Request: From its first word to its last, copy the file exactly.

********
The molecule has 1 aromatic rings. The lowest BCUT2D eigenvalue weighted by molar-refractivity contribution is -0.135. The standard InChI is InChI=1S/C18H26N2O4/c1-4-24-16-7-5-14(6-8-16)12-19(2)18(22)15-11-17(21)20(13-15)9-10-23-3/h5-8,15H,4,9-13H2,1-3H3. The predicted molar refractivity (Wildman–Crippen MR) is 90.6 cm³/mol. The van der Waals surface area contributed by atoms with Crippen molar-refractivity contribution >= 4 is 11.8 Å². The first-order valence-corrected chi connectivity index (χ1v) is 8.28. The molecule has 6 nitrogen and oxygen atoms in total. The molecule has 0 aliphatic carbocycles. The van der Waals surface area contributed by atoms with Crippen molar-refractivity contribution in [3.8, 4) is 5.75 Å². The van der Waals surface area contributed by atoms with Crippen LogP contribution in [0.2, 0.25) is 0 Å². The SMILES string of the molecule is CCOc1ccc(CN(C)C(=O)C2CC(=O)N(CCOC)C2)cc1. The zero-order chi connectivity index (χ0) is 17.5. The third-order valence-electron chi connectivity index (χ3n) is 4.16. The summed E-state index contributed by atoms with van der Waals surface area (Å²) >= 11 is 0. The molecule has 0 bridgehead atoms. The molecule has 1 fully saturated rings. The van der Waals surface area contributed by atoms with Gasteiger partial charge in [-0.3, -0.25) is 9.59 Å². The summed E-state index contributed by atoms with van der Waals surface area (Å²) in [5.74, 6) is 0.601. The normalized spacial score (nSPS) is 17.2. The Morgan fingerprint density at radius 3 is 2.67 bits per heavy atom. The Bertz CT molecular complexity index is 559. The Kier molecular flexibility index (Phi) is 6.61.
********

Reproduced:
The molecule has 1 aromatic rings. The lowest BCUT2D eigenvalue weighted by molar-refractivity contribution is -0.135. The standard InChI is InChI=1S/C18H26N2O4/c1-4-24-16-7-5-14(6-8-16)12-19(2)18(22)15-11-17(21)20(13-15)9-10-23-3/h5-8,15H,4,9-13H2,1-3H3. The predicted molar refractivity (Wildman–Crippen MR) is 90.6 cm³/mol. The van der Waals surface area contributed by atoms with Crippen molar-refractivity contribution >= 4 is 11.8 Å². The first-order valence-corrected chi connectivity index (χ1v) is 8.28. The molecule has 6 nitrogen and oxygen atoms in total. The molecule has 0 aliphatic carbocycles. The van der Waals surface area contributed by atoms with Crippen molar-refractivity contribution in [3.8, 4) is 5.75 Å². The van der Waals surface area contributed by atoms with Crippen LogP contribution in [0.2, 0.25) is 0 Å². The SMILES string of the molecule is CCOc1ccc(CN(C)C(=O)C2CC(=O)N(CCOC)C2)cc1. The zero-order chi connectivity index (χ0) is 17.5. The third-order valence-electron chi connectivity index (χ3n) is 4.16. The summed E-state index contributed by atoms with van der Waals surface area (Å²) >= 11 is 0. The molecule has 0 bridgehead atoms. The molecule has 1 fully saturated rings. The van der Waals surface area contributed by atoms with Gasteiger partial charge in [-0.3, -0.25) is 9.59 Å². The summed E-state index contributed by atoms with van der Waals surface area (Å²) in [5.74, 6) is 0.601. The normalized spacial score (nSPS) is 17.2. The Morgan fingerprint density at radius 3 is 2.67 bits per heavy atom. The Bertz CT molecular complexity index is 559. The Kier molecular flexibility index (Phi) is 6.61.